The Amazing Power of Domains!
A couple days ago there was a blog post on TheDomains about "how stupid SEOs are" and "the amazing power of domaining" where they highlighted how awesome domaining was because a guy registered a domain name he saw in a comic and it sent a bunch of traffic.
What that article failed to mention was:
- That traffic wasn’t from the power of the domain name…that was the power of free advertising & the distribution of the comic strip.
- The same domain name likely received ~ 0 traffic until it was featured in the comic strip. If it had an organic traffic stream for years before being highlighted it most likely would have already been purchased.
- As that comic strip falls into the archives & into obscurity the organic traffic it was driving will drop back to roughly where it started at: 0.
- The flood of new found traffic was hardly a goldmine anyhow. It was entirely irrelevant to his main business, and thus entirely worthless. The only exception there would be unless the person was offering information about comics, installing malware, pushing reverse billing scams, etc.
Being Ignorant Doesn't Create Profit
The laughable (and ignorant) thing about the comments on that post were that some of the people who were commenting were equating SEOs to misdirection & scams that sell traffic off to the highest bidder. Sorry, but that is what PPC domain parking is all about...the ad networks optimize yield & the publishers agnostically push whatever generates the most yield: often scams!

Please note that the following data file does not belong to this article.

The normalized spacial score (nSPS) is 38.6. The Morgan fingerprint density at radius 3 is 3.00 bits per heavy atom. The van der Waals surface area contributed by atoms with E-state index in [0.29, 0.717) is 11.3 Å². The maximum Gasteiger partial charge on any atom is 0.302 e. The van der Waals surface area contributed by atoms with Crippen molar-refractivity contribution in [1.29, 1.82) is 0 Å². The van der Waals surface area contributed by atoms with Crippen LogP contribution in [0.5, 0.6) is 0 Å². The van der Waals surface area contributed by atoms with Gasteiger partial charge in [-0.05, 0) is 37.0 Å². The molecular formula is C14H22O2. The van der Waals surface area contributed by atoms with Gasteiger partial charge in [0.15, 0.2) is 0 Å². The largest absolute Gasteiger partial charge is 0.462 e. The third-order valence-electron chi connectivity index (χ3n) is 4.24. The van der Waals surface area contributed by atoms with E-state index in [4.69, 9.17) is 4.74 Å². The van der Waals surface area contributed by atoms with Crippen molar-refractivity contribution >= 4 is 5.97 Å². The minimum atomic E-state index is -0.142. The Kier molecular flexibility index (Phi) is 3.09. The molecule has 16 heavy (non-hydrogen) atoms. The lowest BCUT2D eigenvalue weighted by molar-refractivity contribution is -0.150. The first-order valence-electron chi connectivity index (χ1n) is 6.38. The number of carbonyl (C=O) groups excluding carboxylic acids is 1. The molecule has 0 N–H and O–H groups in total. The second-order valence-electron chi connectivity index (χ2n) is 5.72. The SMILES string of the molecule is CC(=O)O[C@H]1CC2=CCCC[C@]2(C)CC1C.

Stating that all SEOs are dumb spammers is precisely the same as stating that all domainers are cybersquatters. Neither are true, and neither serves much purpose, other than aiding the spread of ignorance.
Why Domainers View SEOs Dimly
Many domainers who try to hire SEOs fail badly because they are too cheap & buy from lousy service providers. They feel that since they bought domain x (and sat on it while literally doing nothing for a decade) that they somehow deserve to be the top ranked result. To be fair, it is pretty easy to become lazy and not want to change things when you register domain names & then literally watch them spit money at you. ;)
Against that approach, the smart SEOs (the ones actually worth hiring) realize that it is more profitable to buy their own domain names and keep all the cashflow for your efforts rather than doing 95% of the job for 5% of the revenues. Yes a good domain name is helpful, but with the right attitude you can still do quite well even on a hyphenated nasty looking .info domain name. ;)
Why SEOs View Domainers Dimly
A combination of squandered opportunity & arrogance.
I frequently tell myself that in 3 years or 5 years that the web will be so competitive that it will no longer be as profitable as it is today. And every year I have pushed that mindset back another year while we grew. But who knows how long that will last? Sure as long as there are signals there will be ways to influence them, but if you are not one of the favored parties then at some point it will be challenging to compete.
The Real Challenge: the Search Duopoly vs Publishers
At the end of the day, a lot of us are small players trying to carve out our own niches in a network that is increasingly dominated by a few large companies.
When Google got into the web browser game, one of the big "innovations" was the Omnibox. They integrated search right into the address bar to help drive incremental search volume.